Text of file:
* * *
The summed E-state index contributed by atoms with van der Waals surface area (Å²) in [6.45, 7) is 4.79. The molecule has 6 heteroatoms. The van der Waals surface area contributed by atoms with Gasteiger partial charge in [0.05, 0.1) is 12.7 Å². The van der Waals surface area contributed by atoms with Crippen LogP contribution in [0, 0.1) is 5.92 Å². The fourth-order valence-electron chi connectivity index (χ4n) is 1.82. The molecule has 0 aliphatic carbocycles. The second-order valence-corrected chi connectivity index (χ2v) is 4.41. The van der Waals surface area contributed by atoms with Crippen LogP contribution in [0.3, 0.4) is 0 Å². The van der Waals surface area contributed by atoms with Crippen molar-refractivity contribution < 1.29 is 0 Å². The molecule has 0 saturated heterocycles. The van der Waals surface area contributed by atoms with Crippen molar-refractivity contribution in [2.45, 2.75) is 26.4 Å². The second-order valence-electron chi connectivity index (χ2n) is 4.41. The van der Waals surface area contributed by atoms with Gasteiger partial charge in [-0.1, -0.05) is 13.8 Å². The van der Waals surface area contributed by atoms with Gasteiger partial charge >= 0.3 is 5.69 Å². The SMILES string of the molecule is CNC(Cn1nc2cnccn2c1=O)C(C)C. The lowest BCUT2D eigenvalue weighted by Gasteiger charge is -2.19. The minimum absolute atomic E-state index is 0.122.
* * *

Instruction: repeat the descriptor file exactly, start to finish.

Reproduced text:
The summed E-state index contributed by atoms with van der Waals surface area (Å²) in [6.45, 7) is 4.79. The molecule has 6 heteroatoms. The van der Waals surface area contributed by atoms with Gasteiger partial charge in [0.05, 0.1) is 12.7 Å². The van der Waals surface area contributed by atoms with Crippen LogP contribution in [0, 0.1) is 5.92 Å². The fourth-order valence-electron chi connectivity index (χ4n) is 1.82. The molecule has 0 aliphatic carbocycles. The second-order valence-corrected chi connectivity index (χ2v) is 4.41. The van der Waals surface area contributed by atoms with Crippen LogP contribution in [0.3, 0.4) is 0 Å². The van der Waals surface area contributed by atoms with Crippen molar-refractivity contribution < 1.29 is 0 Å². The molecule has 0 saturated heterocycles. The van der Waals surface area contributed by atoms with Crippen molar-refractivity contribution in [2.45, 2.75) is 26.4 Å². The second-order valence-electron chi connectivity index (χ2n) is 4.41. The van der Waals surface area contributed by atoms with Gasteiger partial charge in [-0.1, -0.05) is 13.8 Å². The van der Waals surface area contributed by atoms with Gasteiger partial charge >= 0.3 is 5.69 Å². The SMILES string of the molecule is CNC(Cn1nc2cnccn2c1=O)C(C)C. The lowest BCUT2D eigenvalue weighted by Gasteiger charge is -2.19. The minimum absolute atomic E-state index is 0.122.